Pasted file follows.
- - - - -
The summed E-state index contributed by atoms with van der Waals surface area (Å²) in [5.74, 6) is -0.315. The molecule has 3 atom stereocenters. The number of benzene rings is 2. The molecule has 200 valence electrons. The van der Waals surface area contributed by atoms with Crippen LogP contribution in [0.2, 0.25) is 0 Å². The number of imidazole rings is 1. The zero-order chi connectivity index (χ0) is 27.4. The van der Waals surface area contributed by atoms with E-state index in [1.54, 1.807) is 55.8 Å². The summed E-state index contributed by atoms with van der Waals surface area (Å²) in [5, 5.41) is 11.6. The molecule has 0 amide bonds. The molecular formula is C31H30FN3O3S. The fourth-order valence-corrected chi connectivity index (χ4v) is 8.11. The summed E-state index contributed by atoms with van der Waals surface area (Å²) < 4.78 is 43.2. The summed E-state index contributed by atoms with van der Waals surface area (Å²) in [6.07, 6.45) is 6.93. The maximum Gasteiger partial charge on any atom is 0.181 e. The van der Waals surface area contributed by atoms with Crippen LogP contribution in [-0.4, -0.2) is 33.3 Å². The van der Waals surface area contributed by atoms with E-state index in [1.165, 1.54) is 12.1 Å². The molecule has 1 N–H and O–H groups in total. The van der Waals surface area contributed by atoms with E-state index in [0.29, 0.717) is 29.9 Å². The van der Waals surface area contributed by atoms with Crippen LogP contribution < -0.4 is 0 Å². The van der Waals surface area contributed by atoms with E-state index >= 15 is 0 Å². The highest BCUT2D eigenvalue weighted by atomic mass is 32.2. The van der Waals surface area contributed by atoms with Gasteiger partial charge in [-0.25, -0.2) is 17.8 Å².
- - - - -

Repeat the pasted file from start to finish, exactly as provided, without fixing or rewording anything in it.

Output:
The summed E-state index contributed by atoms with van der Waals surface area (Å²) in [5.74, 6) is -0.315. The molecule has 3 atom stereocenters. The number of benzene rings is 2. The molecule has 200 valence electrons. The van der Waals surface area contributed by atoms with Crippen LogP contribution in [0.2, 0.25) is 0 Å². The number of imidazole rings is 1. The zero-order chi connectivity index (χ0) is 27.4. The van der Waals surface area contributed by atoms with E-state index in [1.54, 1.807) is 55.8 Å². The summed E-state index contributed by atoms with van der Waals surface area (Å²) in [5, 5.41) is 11.6. The molecule has 0 amide bonds. The molecular formula is C31H30FN3O3S. The fourth-order valence-corrected chi connectivity index (χ4v) is 8.11. The summed E-state index contributed by atoms with van der Waals surface area (Å²) < 4.78 is 43.2. The summed E-state index contributed by atoms with van der Waals surface area (Å²) in [6.07, 6.45) is 6.93. The maximum Gasteiger partial charge on any atom is 0.181 e. The van der Waals surface area contributed by atoms with Crippen LogP contribution in [-0.4, -0.2) is 33.3 Å². The van der Waals surface area contributed by atoms with E-state index in [1.165, 1.54) is 12.1 Å². The molecule has 1 N–H and O–H groups in total. The van der Waals surface area contributed by atoms with E-state index in [0.29, 0.717) is 29.9 Å². The van der Waals surface area contributed by atoms with Crippen LogP contribution < -0.4 is 0 Å². The van der Waals surface area contributed by atoms with E-state index >= 15 is 0 Å². The highest BCUT2D eigenvalue weighted by atomic mass is 32.2. The van der Waals surface area contributed by atoms with Gasteiger partial charge in [-0.25, -0.2) is 17.8 Å².